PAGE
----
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4.6 out of 5 stars
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4.6 out of 5 stars


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on 11 July 2017
A serious subject of life and death viewed by an expert in saving life. Each encounter told so well, it was visually possible to be there as well. Told with brutal honesty, no trying to hide the negatives of helicopter critical care.
I recommend this highly. It is not too full of medical jargon to loose the gist of the problems facing the crew. Superb read.
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on 16 August 2015
So many recollections either get bogged down by too much detail, or have humour that is likely much funnier for those participating.
This book is a light-hearted but informative insight into life in a Helicopter Emergency Medical Service outfit in the early days of the concept, which takes you right into the heart of the team.
It is hard to imagine a more informative account of the trials and tribulations of bringing expert trauma services right to where they're needed most, all written in a self-deprecating style that makes you wish the book was three times the length.
Outstanding!
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on 8 March 2017
Brill!!!
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on 16 May 2014
Perhaps not the best flow or grammar at all times, but wonderful insight into an amazing life. Tony also doesn't patronize the reader in his medical detail. Definitely worth reading!
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on 18 February 2017
great book!
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on 20 August 2017
Great easy ready. With some laughs thrown in for good measure. Also intersting to hear that side of the story and the pressures their under.
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on 11 February 2015
This guy has more compassion for his aircraft than people and talks relentlessly about the mundane duties he performs without seemingly any care or thought to the people he treats. Great if you love helicopters...... crap if you are interested in a doctor's job.
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on 1 August 2012
Read this book and learned a lot and laughed until I cried. Sure some of the humour is a little dark but the ability to see the funny side of life's difficult stressful moments is a wonderful talent and a terrific aid to putting your own life in perspective. I thoroughly recommend this book which could be used as a fund-raising aid for those great guys and girls who make up the Helicopter Emergency Medical Service.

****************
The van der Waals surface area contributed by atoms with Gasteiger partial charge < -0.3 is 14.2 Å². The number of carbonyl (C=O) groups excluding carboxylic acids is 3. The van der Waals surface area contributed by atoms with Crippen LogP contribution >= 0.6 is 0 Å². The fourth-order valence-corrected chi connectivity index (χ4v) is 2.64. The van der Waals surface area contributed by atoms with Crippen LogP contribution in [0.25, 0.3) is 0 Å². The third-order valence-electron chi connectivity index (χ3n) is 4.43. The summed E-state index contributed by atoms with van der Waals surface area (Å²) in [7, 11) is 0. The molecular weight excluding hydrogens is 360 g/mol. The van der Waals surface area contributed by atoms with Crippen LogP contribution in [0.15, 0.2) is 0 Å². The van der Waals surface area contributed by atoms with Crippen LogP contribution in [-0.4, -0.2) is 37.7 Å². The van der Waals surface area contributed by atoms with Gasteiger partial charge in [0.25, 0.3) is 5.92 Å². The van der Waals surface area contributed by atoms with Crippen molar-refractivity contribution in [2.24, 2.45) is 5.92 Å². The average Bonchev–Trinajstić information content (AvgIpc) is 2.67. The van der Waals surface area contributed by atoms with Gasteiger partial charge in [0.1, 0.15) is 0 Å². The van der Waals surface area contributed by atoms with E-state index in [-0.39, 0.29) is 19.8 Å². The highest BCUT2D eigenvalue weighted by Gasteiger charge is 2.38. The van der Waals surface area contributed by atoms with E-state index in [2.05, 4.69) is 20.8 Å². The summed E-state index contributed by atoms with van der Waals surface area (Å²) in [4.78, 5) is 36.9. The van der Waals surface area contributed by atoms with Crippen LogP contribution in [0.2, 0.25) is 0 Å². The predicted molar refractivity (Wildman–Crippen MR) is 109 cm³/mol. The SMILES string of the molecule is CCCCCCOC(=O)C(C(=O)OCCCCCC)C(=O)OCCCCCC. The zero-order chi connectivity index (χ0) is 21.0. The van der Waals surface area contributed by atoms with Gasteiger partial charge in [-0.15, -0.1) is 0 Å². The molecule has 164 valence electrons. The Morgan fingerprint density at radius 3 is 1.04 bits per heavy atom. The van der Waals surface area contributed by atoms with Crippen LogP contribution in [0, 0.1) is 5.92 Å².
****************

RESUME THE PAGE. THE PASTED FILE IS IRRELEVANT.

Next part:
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on 16 April 2017
Usually a big fan of the 'confessions' series - this was very boring. Too much talk about the helicopters and not enough accounts of patient treating. I had to give up over half way through.
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I think you either like `slice of life' books of you don't. I must admit I enjoy them because they give me an insight into other people's jobs. I've read many books giving an insight into aspects of the medical profession and this is the first one I've read about the air ambulance service and I found it fascinating reading. It also made me count my blessings and realise how quickly one's life can change because of an accident.

Air ambulances by definition attend the most difficult and serious cases so here we read about some horrendous injuries and of course some of the patients didn't live to tell the tale. Sending doctors out with the air ambulance increases survival rates because they can carry out such procedures as giving anaesthetics which makes it possible for some treatments to be carried out at the scene rather than delayed until the patient reaches hospital.

I really got a good idea of how important team spirit is in such extreme situations and how the whole team - pilots as well as medical staff - needed to work well together. Some of the incidents were truly hair-raising - landing the helicopter on the side of a hill or in the fast lane on the motorway for example. Fortunately both helicopter and staff survived those experiences.

I felt I really got a sense of why the staff do the jobs they do - being able to help people and also getting a huge adrenaline rush from the flying and the traumatic situations they were involved in. Some might say the helping people should come first but I also think enjoying your job makes for a better job done. If you want to know what it's like being part of an air ambulance team then read this book.
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